The list of Republicans frequently mentioned as Vice Presidential nominees who pass the litmus test are few — actually, just two. Former Secretary of Homeland Security Tom Ridge (also a former Congressman and Governor of Pennsylvania) served in Viet Nam. And South Carolina Senator Lindsey Graham served in the Air Force’s Judge Advocate General’s Corp. That’s a truly short list. 

Senator Obama is in a similar bind. His campaign strategy hinges on “Change We Can Believe In.” Out with the old (politics) and in with the new. Yet, he also needs to reassure voters his inexperience in higher office is not a detriment. One way to do that is to select a running mate with a deep resume – especially in foreign policy where Senator Obama is arguably weakest.

That would strengthen the argument for selecting Senator Joe Biden or Christopher Dodd. Yet they have each held office for longer than many Obama supporters have been alive. Senator Hillary Clinton is symbolic of the 90’s, not the 21st Century.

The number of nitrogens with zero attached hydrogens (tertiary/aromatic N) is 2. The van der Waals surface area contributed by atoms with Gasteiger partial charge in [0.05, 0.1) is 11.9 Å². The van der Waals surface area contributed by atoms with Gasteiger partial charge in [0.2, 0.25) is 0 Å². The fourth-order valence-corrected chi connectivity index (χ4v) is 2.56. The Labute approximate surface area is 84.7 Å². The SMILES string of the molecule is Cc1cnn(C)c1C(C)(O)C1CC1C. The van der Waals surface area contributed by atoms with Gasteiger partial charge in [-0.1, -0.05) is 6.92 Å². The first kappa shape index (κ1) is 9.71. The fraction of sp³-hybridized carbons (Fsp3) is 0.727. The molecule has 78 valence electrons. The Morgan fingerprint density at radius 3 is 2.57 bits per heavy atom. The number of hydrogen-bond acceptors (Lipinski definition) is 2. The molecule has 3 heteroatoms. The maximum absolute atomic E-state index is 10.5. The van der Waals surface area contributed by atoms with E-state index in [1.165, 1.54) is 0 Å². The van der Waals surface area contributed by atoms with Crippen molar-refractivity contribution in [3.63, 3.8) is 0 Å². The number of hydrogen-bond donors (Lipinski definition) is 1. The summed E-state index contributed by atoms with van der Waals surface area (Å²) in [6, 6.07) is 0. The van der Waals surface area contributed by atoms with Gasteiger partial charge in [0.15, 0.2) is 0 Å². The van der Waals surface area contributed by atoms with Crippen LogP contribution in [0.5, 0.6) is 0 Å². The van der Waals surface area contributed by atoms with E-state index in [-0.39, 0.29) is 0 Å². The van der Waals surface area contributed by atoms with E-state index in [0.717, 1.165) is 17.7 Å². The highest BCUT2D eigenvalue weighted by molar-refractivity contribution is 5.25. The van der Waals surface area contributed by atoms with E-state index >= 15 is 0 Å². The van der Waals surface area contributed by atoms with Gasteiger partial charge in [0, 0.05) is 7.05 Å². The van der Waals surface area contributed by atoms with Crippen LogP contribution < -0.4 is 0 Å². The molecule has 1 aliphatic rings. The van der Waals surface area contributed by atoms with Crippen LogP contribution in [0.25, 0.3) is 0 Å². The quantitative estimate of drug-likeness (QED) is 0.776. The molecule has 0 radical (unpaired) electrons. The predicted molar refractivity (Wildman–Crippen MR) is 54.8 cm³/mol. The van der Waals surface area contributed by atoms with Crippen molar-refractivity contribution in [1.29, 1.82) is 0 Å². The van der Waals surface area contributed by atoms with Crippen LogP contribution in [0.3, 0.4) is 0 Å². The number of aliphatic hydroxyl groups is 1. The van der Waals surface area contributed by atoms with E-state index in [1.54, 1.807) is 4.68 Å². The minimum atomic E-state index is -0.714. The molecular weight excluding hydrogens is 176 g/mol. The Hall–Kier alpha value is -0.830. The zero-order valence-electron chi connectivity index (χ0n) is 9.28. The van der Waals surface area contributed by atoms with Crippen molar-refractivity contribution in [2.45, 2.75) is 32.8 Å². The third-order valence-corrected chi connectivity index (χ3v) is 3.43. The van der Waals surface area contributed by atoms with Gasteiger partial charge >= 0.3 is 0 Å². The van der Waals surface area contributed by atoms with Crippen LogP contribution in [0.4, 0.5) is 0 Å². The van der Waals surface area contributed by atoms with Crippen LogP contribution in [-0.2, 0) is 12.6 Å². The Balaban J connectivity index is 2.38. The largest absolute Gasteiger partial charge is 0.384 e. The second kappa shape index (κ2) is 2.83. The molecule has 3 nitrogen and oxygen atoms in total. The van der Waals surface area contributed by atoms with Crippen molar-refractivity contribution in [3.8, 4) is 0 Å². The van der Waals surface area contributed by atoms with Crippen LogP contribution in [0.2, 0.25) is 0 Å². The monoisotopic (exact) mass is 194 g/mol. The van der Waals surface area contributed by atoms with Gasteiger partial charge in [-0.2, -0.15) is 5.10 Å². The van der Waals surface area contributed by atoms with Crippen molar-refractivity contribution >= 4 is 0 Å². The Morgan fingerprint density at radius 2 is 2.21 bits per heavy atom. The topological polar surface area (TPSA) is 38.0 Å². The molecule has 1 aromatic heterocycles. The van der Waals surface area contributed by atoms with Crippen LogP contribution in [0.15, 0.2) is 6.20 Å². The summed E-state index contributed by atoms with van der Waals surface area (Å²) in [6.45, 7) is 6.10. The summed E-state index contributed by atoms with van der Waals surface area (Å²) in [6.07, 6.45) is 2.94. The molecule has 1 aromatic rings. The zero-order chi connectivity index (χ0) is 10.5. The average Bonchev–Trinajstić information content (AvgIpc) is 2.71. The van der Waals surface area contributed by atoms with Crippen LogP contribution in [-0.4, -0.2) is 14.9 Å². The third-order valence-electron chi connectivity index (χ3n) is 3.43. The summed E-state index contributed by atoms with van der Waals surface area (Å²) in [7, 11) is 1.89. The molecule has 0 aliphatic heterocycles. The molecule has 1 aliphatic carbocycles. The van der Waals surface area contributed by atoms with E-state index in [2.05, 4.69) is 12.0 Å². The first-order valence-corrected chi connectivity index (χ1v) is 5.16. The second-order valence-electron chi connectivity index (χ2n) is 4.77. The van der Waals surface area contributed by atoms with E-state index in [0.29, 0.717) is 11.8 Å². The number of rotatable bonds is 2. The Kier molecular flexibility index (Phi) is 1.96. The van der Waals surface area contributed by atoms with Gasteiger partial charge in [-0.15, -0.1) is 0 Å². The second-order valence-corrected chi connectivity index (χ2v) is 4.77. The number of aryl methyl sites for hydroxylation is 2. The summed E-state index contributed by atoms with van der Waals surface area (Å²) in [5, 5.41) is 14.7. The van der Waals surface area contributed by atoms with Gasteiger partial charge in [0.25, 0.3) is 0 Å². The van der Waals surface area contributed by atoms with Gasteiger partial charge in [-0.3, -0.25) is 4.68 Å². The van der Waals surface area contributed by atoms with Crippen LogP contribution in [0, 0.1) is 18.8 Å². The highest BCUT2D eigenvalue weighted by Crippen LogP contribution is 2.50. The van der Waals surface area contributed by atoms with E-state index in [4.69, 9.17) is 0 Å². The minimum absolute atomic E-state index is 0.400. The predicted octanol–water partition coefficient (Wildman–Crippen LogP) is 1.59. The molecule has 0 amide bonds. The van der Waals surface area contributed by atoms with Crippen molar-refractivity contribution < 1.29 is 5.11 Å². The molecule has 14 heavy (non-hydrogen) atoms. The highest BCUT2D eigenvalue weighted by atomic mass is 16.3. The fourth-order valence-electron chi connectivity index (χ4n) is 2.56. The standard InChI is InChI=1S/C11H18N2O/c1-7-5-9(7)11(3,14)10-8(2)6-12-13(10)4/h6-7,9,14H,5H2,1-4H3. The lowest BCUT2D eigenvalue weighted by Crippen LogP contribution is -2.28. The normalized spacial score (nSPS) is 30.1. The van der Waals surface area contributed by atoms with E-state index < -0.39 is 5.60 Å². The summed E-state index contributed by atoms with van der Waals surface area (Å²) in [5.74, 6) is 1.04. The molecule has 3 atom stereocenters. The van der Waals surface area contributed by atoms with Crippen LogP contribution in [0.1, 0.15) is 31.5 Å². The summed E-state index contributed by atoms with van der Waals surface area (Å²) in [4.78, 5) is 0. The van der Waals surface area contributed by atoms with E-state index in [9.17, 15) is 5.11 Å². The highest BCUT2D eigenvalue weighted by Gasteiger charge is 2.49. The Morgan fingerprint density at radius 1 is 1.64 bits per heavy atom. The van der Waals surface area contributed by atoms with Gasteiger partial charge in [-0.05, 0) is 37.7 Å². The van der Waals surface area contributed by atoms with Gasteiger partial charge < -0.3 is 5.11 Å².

On the other hand, other potential running mates have political biographies not much longer than Senator Obama’s. Neither Arizona Governor Janet Napolitano nor Kansas Governor Kathleen Sebelius have experience on the national scene. Former General Wesley Clark has never held elected office.

Balancing “experience” and “new politics” will be tough. No candidate is perfect, but the two frequently mentioned Democrats who come closest are Senator Evan Bayh (two terms as Governor of Indiana and now in his second term in the Senate, including tenure on the Intelligence and Armed Services Committees) and New Mexico Governor Bill Richardson (former U.N. Ambassador and Congressman). Governor Richardson is has more of a maverick reputation than the Senator, although the Senator’s proven ability to win in a Red state highlights his ability to be beyond old-school partisanship. (Full disclosure, I’ve previously written about my belief that Senator Bayh as a the Vice Presidential nominee best strengthens the Democratic ticket

The selection of a running mate says a lot about the presidential candidate. Any choice carries both political benefits and baggage. What’s significant is that neither Senator McCain or Senator Obama have a lot of choices that bolster their core messages.